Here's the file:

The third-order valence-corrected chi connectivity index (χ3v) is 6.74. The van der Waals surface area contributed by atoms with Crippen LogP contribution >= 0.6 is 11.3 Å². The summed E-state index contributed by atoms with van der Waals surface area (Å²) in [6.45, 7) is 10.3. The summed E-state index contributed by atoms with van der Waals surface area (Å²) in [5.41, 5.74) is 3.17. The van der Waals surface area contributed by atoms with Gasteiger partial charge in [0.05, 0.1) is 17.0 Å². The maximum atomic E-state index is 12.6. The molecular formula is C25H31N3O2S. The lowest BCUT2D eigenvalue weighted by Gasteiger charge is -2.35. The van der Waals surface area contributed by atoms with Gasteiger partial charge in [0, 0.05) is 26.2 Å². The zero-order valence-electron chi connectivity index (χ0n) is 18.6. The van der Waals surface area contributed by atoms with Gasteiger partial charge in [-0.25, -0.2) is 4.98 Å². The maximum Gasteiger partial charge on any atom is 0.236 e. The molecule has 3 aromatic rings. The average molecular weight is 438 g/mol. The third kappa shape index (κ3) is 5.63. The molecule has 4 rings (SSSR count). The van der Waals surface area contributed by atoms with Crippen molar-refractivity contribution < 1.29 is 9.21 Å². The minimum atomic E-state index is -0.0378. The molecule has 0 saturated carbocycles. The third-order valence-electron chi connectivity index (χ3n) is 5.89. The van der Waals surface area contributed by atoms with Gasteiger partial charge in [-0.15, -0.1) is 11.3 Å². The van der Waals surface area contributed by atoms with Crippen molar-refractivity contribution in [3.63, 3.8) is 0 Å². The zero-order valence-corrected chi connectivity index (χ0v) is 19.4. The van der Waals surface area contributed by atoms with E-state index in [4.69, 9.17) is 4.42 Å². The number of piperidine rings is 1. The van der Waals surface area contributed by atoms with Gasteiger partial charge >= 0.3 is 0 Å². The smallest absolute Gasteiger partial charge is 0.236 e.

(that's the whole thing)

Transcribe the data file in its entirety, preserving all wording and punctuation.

The third-order valence-corrected chi connectivity index (χ3v) is 6.74. The van der Waals surface area contributed by atoms with Crippen LogP contribution >= 0.6 is 11.3 Å². The summed E-state index contributed by atoms with van der Waals surface area (Å²) in [6.45, 7) is 10.3. The summed E-state index contributed by atoms with van der Waals surface area (Å²) in [5.41, 5.74) is 3.17. The van der Waals surface area contributed by atoms with Gasteiger partial charge in [0.05, 0.1) is 17.0 Å². The maximum atomic E-state index is 12.6. The molecular formula is C25H31N3O2S. The lowest BCUT2D eigenvalue weighted by Gasteiger charge is -2.35. The van der Waals surface area contributed by atoms with Gasteiger partial charge in [0, 0.05) is 26.2 Å². The zero-order valence-electron chi connectivity index (χ0n) is 18.6. The van der Waals surface area contributed by atoms with Gasteiger partial charge in [-0.25, -0.2) is 4.98 Å². The maximum Gasteiger partial charge on any atom is 0.236 e. The molecule has 3 aromatic rings. The average molecular weight is 438 g/mol. The third kappa shape index (κ3) is 5.63. The molecule has 4 rings (SSSR count). The van der Waals surface area contributed by atoms with Crippen molar-refractivity contribution < 1.29 is 9.21 Å². The minimum atomic E-state index is -0.0378. The molecule has 0 saturated carbocycles. The third-order valence-electron chi connectivity index (χ3n) is 5.89. The van der Waals surface area contributed by atoms with Gasteiger partial charge in [-0.15, -0.1) is 11.3 Å². The van der Waals surface area contributed by atoms with Crippen molar-refractivity contribution in [3.63, 3.8) is 0 Å². The zero-order valence-corrected chi connectivity index (χ0v) is 19.4. The van der Waals surface area contributed by atoms with E-state index in [4.69, 9.17) is 4.42 Å². The number of piperidine rings is 1. The van der Waals surface area contributed by atoms with Gasteiger partial charge >= 0.3 is 0 Å². The smallest absolute Gasteiger partial charge is 0.236 e.